Teaching Holistically

Teaching Holistically

My students know that they can bring any academic or school-related question to me, and I will consider if it’s worthwhile to discuss it with them.

The other day my Freshmen shared with me that they are doing a DBQ in history and since it is a writing assignment, I decided that I would give them some tips. That lead into my English teacher version of American History in 25 minutes lecture.

Teachers live for the look on their faces after an amazing lesson. Their eyes were wide and mouths open. If I might have mistaken that look for confusion, their words clarified their thoughts: “Miss, you should be a history teacher.” and “I’ll never look at history the same way again.”

I told them that I can only teach this one lesson because 1. I could never be a real history teacher; I am conceptual and not detail oriented. I can only give them a broad sweep of American History and not give them what their history teacher gives them daily. 2. If I WAS their history teacher, they would be just as interested or bored with it as they are now. It’s just exciting because I am a voice they don’t hear on the subject daily.

We think that we need to wait for college to bring all the subjects together into one conversation. But in my English class, we discuss everything: history, psychology, sociology, philosophy, business, technology, and many more. No, I don’t often use those words. I use words that they understand and connect to. I use the language that they relate to so as to not overwhelm them.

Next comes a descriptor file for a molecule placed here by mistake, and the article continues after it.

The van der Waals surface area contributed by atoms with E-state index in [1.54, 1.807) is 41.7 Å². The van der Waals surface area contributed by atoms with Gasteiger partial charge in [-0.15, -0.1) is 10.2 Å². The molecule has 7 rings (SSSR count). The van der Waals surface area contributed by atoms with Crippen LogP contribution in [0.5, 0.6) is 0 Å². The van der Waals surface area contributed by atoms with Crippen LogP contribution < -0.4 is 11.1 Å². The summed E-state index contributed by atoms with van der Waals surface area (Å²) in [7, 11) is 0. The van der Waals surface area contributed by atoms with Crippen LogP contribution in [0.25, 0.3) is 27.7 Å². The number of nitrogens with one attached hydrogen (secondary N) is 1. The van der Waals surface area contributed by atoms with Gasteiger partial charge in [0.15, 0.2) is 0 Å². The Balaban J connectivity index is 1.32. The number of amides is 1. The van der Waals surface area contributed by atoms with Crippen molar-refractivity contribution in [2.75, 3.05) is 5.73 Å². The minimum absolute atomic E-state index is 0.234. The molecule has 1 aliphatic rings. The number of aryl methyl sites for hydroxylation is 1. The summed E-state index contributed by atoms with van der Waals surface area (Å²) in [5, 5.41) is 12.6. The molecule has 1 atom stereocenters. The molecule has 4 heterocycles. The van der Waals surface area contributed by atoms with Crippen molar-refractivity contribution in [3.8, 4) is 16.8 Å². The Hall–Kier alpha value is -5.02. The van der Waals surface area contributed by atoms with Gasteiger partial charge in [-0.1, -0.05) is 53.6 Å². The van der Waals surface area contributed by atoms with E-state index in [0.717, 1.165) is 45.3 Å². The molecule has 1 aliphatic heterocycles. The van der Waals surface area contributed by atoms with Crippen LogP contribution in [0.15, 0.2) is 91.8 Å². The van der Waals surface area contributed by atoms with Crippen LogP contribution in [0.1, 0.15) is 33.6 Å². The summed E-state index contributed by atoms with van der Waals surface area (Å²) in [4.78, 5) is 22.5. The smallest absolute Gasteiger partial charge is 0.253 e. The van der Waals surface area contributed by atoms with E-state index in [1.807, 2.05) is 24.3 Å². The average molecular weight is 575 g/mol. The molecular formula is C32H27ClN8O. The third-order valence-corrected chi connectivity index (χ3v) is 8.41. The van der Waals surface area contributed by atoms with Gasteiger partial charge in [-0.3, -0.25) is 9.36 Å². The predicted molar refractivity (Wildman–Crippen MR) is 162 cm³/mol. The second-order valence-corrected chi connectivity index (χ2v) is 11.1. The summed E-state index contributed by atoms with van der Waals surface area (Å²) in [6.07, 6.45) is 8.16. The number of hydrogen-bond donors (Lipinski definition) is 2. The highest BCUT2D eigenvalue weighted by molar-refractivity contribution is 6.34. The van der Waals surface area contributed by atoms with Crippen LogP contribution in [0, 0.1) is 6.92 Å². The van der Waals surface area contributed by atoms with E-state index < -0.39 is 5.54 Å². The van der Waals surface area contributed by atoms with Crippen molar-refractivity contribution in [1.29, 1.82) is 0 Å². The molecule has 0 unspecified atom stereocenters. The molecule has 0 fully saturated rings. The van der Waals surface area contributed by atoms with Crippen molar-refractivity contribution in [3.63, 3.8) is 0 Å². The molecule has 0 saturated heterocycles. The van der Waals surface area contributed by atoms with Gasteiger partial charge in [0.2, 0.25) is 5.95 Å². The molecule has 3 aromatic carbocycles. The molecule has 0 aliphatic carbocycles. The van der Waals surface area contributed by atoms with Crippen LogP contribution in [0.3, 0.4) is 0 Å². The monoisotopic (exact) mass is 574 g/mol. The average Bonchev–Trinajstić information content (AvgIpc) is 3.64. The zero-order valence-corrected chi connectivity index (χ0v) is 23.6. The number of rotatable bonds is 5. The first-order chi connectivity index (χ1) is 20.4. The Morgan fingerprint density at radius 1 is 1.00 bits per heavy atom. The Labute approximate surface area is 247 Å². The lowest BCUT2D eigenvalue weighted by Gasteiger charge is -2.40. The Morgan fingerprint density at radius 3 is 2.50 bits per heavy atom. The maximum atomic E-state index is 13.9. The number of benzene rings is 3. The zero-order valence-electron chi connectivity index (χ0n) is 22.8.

One of the first ways that I do this in any English class is by introducing Maslow’s Hierarchy of needs. We discuss how all communication and all behavior from every person is to fulfill a fundamental desire or need. Any writing we do reveals who we are. Any words we use to other people is to get what we want (love, affirmation, acceptance, vengeance, etc.)

This initial conversation sets the stage for all of the rest of my lessons. It helps them to see that any writer is trying to DO something, fulfill a desire, or help others to see their inner desire.


When we discuss history, we bring in the time period that the author was writing and what they are referring to. Sometimes we realize that we are missing a lot of cultural and historical context to the topic (ex: Charles Dickens). We discuss whether we should spend time researching the context of what he is saying to fully understand him.

We have a logical debate on the need for understanding all his references. OR asking ourselves: Can we make enough meaning of the text without researching it? Can we bridge gaps of confusion with logical assumptions? What is the minimum we need to respond to this reading?


Most English teacher’s second love is Philosophy; I know it is mine. Philosophy in my class discusses the following questions:

  • What is good?
  • What is beauty?
  • What is art?
  • What is joy vs. sadness?
  • What is the human condition, and why do we seek to overcome it?

They LOVE these conversations. It helps each person in the class to have a voice, to learn how to disagree, to have evidence for their claims, and to have autonomy in their topics.


Let’s just admit it: Most of our students will not become huge readers (they are or they aren’t). They probably won’t become English Majors. They don’t desire to be published authors. They will never care about English the way we do.

But most of them will go into a business-type of field where they must learn how to write: technical documents, emails, instructional manuals, presentations, etc. That means that us spending 90% of our class time teaching them literary analysis, is largely a waste of time for them.

That said, if we want to improve engagement in our English classes, we should be teaching more business/technical writing.

Try these:

How do teach your class holistically?